• And I should note that a strong code of ethics and an effective set of compliance policies and procedures represent an important start to the process of what Dr. Allen calls “ethical living.”

What is my bottom line for you?

Simply this: Never has it been more important for Americans to strengthen their own long-term financial capacity. Regardless of how one feels about the issues in the current Social Security debate, I think it is tremendously beneficial to have a public discussion that highlights to so many Americans the importance of retirement security. It has taken an appropriate place on the top of the public agenda, with Social Security at the center.

The future long-term financing challenges of our government Social Security program highlight the need to strengthen the other two legs of the retirement stool -- individual savings and employer savings plans. For example, deferring taxation of mutual fund distributions that are automatically reinvested in the same fund, until the shares are sold, would provide a powerful and immediate incentive for private savings and investment for retirement. We can also expand opportunities for employer plans by automatically enrolling employees, providing more effective investment options, and eliminating restrictions on investment advice.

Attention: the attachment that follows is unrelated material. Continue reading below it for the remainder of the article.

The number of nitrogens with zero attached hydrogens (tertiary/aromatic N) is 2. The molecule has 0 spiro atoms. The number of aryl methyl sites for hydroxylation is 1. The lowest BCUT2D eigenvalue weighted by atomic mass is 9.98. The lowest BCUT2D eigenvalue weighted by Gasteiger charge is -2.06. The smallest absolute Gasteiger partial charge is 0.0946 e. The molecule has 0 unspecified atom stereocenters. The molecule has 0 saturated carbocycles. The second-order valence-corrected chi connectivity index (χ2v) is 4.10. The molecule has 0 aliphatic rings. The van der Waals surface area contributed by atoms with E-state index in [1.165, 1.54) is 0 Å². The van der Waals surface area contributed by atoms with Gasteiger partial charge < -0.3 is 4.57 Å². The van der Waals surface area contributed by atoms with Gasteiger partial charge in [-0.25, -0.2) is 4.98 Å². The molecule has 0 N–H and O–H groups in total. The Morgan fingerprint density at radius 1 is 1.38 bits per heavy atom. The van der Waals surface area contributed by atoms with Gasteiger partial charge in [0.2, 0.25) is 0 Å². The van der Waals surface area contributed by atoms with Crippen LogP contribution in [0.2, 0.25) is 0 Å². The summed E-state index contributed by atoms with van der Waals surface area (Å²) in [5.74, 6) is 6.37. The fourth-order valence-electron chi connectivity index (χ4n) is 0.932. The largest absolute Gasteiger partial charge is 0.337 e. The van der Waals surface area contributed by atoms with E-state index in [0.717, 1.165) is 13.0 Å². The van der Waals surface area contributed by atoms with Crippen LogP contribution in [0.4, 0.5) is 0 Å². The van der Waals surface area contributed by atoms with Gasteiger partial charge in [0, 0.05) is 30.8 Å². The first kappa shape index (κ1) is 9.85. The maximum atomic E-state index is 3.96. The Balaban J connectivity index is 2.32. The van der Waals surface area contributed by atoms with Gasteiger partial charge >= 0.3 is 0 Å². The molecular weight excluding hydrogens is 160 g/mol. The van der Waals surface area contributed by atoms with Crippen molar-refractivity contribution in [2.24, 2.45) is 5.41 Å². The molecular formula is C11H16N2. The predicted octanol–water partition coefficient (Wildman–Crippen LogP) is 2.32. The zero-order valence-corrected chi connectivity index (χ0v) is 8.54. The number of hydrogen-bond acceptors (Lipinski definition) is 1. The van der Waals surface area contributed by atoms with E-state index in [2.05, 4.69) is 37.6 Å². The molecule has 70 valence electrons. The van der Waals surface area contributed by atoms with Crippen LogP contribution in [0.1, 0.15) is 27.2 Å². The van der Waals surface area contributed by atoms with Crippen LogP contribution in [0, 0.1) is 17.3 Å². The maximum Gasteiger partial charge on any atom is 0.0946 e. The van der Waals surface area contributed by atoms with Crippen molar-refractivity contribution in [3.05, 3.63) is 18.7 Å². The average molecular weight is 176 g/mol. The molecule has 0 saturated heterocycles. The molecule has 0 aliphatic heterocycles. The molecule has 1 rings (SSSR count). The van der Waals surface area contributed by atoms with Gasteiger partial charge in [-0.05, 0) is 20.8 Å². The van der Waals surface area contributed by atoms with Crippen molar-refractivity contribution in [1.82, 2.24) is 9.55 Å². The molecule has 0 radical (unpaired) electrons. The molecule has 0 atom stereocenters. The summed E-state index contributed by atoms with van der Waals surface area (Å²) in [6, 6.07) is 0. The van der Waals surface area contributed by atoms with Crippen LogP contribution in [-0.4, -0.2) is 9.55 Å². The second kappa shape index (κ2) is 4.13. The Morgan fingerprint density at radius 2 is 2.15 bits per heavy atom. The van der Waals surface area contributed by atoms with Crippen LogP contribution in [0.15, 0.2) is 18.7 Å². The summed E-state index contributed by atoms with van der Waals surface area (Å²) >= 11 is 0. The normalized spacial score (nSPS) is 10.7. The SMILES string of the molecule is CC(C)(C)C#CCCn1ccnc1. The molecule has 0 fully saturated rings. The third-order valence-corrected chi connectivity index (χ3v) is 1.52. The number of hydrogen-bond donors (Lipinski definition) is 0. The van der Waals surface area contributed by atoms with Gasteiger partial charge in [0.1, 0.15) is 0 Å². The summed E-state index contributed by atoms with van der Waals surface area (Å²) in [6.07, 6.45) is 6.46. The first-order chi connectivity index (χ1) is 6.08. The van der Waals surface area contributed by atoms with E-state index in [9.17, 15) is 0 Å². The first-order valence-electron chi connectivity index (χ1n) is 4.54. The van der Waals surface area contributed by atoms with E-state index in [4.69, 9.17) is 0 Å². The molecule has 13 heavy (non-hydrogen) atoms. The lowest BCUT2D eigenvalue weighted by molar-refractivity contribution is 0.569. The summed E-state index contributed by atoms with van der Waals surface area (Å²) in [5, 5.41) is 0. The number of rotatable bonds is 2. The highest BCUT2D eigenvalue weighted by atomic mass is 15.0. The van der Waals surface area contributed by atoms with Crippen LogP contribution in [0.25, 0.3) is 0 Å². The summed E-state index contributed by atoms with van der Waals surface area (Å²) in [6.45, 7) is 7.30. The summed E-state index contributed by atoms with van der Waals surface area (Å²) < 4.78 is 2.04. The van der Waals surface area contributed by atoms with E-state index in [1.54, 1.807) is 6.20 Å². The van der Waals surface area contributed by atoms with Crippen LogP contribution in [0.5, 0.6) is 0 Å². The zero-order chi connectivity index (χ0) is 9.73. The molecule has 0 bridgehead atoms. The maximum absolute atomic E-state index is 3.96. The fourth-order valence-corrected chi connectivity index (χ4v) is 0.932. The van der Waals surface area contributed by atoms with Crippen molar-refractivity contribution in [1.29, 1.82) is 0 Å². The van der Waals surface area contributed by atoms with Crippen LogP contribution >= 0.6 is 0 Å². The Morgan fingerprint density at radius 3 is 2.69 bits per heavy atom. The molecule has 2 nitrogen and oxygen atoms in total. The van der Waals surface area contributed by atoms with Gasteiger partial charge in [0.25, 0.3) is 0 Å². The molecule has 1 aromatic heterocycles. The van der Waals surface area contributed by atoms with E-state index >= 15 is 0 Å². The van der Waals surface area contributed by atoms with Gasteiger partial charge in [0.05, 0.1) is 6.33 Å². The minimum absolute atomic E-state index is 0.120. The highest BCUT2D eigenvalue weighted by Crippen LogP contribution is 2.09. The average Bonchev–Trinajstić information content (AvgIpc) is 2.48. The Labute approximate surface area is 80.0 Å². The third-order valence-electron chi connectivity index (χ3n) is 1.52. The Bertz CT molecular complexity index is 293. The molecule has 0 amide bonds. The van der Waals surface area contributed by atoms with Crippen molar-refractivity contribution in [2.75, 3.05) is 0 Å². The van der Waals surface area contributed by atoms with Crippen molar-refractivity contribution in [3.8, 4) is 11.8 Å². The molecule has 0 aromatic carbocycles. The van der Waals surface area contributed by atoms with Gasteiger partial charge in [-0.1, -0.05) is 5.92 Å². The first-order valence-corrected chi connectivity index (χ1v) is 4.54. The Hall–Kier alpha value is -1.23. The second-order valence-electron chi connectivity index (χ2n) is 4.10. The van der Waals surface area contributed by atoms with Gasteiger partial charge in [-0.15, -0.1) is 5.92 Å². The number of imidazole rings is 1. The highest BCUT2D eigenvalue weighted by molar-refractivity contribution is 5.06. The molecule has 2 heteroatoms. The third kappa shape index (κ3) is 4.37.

Ultimately, one of the best solutions to the growing pressures on Social Security is to reduce retirees’ dependence on it. Most of all, to ensure that mutual funds can continue to be as effective as possible in contributing to the strength of that third leg, we need cooperation between the industry and policy-makers.

For fund leaders, tonight is an opportunity to reassert our commitment to ensuring trust in those of us who have been given important responsibility for investor monies. No one has a better understanding of the importance of investor trust than those of us responsible for funds. A few took that for granted -- and paid a steep price. Fortunately, the vast majority of fund managers either didn’t need the lesson -- or were able to learn it vicariously. And most of those who were damaged have responded appropriately and are working hard to regain the confidence of investors.

And I also believe that many of those intermediaries who assist investors with their fund decisions have learned from this process as well -- all to the benefit of their clients.

That is what we are all trying to achieve. That is where our long-term interests converge. And we know it is working in this country because American mutual funds are the least expensive and most transparent to investors in the world -- by a wide margin in many cases.

Our goal, then, is to ensure

  • That funds in this country remain an attractive, low-cost vehicle for investors to participate in our securities markets;
  • That investors continue to have convenient access and a wide range of fund choices to meet their investing needs;
  • That investors have the information they need to make reasonable investment choices; and
  • Above all, that investors can continue to trust those of us who manage and oversee their investments to act in a prudent and responsible way with their money.

That is our goal, as I know it is yours. Tonight, as leaders in both the private sector and in public service, we want to reaffirm our commitment to serve the shareholder -- and continue to contribute to the growth that our nation depends upon for prosperity and progress.

Thank you.